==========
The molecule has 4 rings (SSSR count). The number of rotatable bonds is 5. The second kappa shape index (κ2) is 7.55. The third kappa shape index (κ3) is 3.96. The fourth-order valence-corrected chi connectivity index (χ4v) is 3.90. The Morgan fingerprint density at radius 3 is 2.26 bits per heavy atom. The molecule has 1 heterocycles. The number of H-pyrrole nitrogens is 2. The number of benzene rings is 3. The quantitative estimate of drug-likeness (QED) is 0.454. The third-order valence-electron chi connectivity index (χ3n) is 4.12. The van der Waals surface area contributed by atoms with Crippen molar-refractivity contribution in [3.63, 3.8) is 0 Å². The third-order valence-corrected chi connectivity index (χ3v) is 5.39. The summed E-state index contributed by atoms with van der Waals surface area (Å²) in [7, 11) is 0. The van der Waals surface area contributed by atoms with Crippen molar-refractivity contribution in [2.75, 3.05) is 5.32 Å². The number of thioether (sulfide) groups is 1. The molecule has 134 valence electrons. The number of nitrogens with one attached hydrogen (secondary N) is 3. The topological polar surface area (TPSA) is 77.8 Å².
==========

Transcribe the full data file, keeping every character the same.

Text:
The molecule has 4 rings (SSSR count). The number of rotatable bonds is 5. The second kappa shape index (κ2) is 7.55. The third kappa shape index (κ3) is 3.96. The fourth-order valence-corrected chi connectivity index (χ4v) is 3.90. The Morgan fingerprint density at radius 3 is 2.26 bits per heavy atom. The molecule has 1 heterocycles. The number of H-pyrrole nitrogens is 2. The number of benzene rings is 3. The quantitative estimate of drug-likeness (QED) is 0.454. The third-order valence-electron chi connectivity index (χ3n) is 4.12. The van der Waals surface area contributed by atoms with Crippen molar-refractivity contribution in [3.63, 3.8) is 0 Å². The third-order valence-corrected chi connectivity index (χ3v) is 5.39. The summed E-state index contributed by atoms with van der Waals surface area (Å²) in [7, 11) is 0. The van der Waals surface area contributed by atoms with Crippen molar-refractivity contribution in [2.75, 3.05) is 5.32 Å². The number of thioether (sulfide) groups is 1. The molecule has 134 valence electrons. The number of nitrogens with one attached hydrogen (secondary N) is 3. The topological polar surface area (TPSA) is 77.8 Å².